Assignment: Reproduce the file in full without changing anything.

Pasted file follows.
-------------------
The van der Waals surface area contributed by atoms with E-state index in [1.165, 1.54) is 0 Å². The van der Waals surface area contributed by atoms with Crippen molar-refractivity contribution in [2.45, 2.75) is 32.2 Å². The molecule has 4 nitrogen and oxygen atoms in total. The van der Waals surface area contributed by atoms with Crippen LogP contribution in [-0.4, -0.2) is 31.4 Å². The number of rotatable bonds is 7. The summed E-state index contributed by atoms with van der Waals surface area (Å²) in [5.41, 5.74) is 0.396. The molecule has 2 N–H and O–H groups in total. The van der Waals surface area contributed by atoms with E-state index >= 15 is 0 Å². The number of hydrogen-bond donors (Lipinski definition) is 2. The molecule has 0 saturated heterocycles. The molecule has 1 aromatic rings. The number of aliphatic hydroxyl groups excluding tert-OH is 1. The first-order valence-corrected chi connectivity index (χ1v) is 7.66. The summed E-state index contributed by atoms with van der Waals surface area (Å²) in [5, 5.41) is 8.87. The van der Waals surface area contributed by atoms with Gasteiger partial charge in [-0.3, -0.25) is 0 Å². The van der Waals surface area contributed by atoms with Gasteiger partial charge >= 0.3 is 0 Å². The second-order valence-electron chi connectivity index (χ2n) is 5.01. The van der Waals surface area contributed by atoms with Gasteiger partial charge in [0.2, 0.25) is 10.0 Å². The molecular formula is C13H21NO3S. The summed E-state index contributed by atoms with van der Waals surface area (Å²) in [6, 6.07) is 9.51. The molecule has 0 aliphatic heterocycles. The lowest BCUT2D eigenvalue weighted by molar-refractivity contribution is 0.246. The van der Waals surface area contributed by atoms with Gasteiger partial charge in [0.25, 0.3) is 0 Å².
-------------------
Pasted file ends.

The van der Waals surface area contributed by atoms with E-state index in [1.165, 1.54) is 0 Å². The van der Waals surface area contributed by atoms with Crippen molar-refractivity contribution in [2.45, 2.75) is 32.2 Å². The molecule has 4 nitrogen and oxygen atoms in total. The van der Waals surface area contributed by atoms with Crippen LogP contribution in [-0.4, -0.2) is 31.4 Å². The number of rotatable bonds is 7. The summed E-state index contributed by atoms with van der Waals surface area (Å²) in [5.41, 5.74) is 0.396. The molecule has 2 N–H and O–H groups in total. The van der Waals surface area contributed by atoms with E-state index >= 15 is 0 Å². The number of hydrogen-bond donors (Lipinski definition) is 2. The molecule has 0 saturated heterocycles. The molecule has 1 aromatic rings. The number of aliphatic hydroxyl groups excluding tert-OH is 1. The first-order valence-corrected chi connectivity index (χ1v) is 7.66. The summed E-state index contributed by atoms with van der Waals surface area (Å²) in [5, 5.41) is 8.87. The van der Waals surface area contributed by atoms with Gasteiger partial charge in [-0.3, -0.25) is 0 Å². The van der Waals surface area contributed by atoms with Gasteiger partial charge >= 0.3 is 0 Å². The second-order valence-electron chi connectivity index (χ2n) is 5.01. The van der Waals surface area contributed by atoms with Gasteiger partial charge in [0.2, 0.25) is 10.0 Å². The molecular formula is C13H21NO3S. The summed E-state index contributed by atoms with van der Waals surface area (Å²) in [6, 6.07) is 9.51. The molecule has 0 aliphatic heterocycles. The lowest BCUT2D eigenvalue weighted by molar-refractivity contribution is 0.246. The van der Waals surface area contributed by atoms with Gasteiger partial charge in [0.25, 0.3) is 0 Å².